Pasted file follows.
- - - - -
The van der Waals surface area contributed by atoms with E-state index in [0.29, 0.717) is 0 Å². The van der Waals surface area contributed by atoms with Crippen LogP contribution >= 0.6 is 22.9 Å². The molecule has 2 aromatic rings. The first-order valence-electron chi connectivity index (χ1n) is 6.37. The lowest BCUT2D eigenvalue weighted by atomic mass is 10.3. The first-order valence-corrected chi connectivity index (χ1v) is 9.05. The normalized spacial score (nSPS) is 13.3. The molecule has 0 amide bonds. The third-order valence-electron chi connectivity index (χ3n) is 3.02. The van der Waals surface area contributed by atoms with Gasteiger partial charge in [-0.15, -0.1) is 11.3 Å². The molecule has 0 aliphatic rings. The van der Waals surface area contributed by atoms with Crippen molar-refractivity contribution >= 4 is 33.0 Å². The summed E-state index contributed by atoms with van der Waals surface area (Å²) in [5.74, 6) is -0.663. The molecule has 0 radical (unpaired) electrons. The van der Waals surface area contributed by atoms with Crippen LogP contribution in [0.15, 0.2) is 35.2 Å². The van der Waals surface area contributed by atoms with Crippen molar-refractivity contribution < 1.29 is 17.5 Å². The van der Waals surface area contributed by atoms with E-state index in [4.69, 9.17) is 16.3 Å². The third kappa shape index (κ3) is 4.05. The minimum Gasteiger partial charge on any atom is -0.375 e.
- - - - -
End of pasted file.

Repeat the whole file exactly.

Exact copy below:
The van der Waals surface area contributed by atoms with E-state index in [0.29, 0.717) is 0 Å². The van der Waals surface area contributed by atoms with Crippen LogP contribution >= 0.6 is 22.9 Å². The molecule has 2 aromatic rings. The first-order valence-electron chi connectivity index (χ1n) is 6.37. The lowest BCUT2D eigenvalue weighted by atomic mass is 10.3. The first-order valence-corrected chi connectivity index (χ1v) is 9.05. The normalized spacial score (nSPS) is 13.3. The molecule has 0 amide bonds. The third-order valence-electron chi connectivity index (χ3n) is 3.02. The van der Waals surface area contributed by atoms with Gasteiger partial charge in [-0.15, -0.1) is 11.3 Å². The molecule has 0 aliphatic rings. The van der Waals surface area contributed by atoms with Crippen molar-refractivity contribution >= 4 is 33.0 Å². The summed E-state index contributed by atoms with van der Waals surface area (Å²) in [5.74, 6) is -0.663. The molecule has 0 radical (unpaired) electrons. The van der Waals surface area contributed by atoms with Crippen LogP contribution in [0.15, 0.2) is 35.2 Å². The van der Waals surface area contributed by atoms with Crippen molar-refractivity contribution < 1.29 is 17.5 Å². The van der Waals surface area contributed by atoms with E-state index in [4.69, 9.17) is 16.3 Å². The third kappa shape index (κ3) is 4.05. The minimum Gasteiger partial charge on any atom is -0.375 e.